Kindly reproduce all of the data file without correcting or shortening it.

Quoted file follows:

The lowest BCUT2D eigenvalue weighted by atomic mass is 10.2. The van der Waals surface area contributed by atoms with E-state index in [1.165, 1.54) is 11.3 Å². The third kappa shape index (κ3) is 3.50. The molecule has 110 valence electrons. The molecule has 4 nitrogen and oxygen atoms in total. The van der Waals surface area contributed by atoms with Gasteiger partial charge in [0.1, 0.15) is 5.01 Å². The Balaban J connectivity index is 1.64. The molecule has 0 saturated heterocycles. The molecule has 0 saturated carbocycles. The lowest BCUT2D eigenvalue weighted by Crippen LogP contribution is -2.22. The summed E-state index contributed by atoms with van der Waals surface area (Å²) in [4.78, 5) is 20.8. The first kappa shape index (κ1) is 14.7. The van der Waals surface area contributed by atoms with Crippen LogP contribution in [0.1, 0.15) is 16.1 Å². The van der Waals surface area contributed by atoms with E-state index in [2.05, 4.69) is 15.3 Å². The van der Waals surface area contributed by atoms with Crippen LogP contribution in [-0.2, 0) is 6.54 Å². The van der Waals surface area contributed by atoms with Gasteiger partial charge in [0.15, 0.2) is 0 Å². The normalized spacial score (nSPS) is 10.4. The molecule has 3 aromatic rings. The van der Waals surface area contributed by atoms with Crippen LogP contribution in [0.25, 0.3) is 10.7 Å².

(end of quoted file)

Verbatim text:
The lowest BCUT2D eigenvalue weighted by atomic mass is 10.2. The van der Waals surface area contributed by atoms with E-state index in [1.165, 1.54) is 11.3 Å². The third kappa shape index (κ3) is 3.50. The molecule has 110 valence electrons. The molecule has 4 nitrogen and oxygen atoms in total. The van der Waals surface area contributed by atoms with Gasteiger partial charge in [0.1, 0.15) is 5.01 Å². The Balaban J connectivity index is 1.64. The molecule has 0 saturated heterocycles. The molecule has 0 saturated carbocycles. The lowest BCUT2D eigenvalue weighted by Crippen LogP contribution is -2.22. The summed E-state index contributed by atoms with van der Waals surface area (Å²) in [4.78, 5) is 20.8. The first kappa shape index (κ1) is 14.7. The van der Waals surface area contributed by atoms with Crippen LogP contribution in [0.1, 0.15) is 16.1 Å². The van der Waals surface area contributed by atoms with E-state index in [2.05, 4.69) is 15.3 Å². The van der Waals surface area contributed by atoms with Crippen LogP contribution in [-0.2, 0) is 6.54 Å². The van der Waals surface area contributed by atoms with Gasteiger partial charge in [0.15, 0.2) is 0 Å². The normalized spacial score (nSPS) is 10.4. The molecule has 3 aromatic rings. The van der Waals surface area contributed by atoms with Crippen LogP contribution in [0.25, 0.3) is 10.7 Å².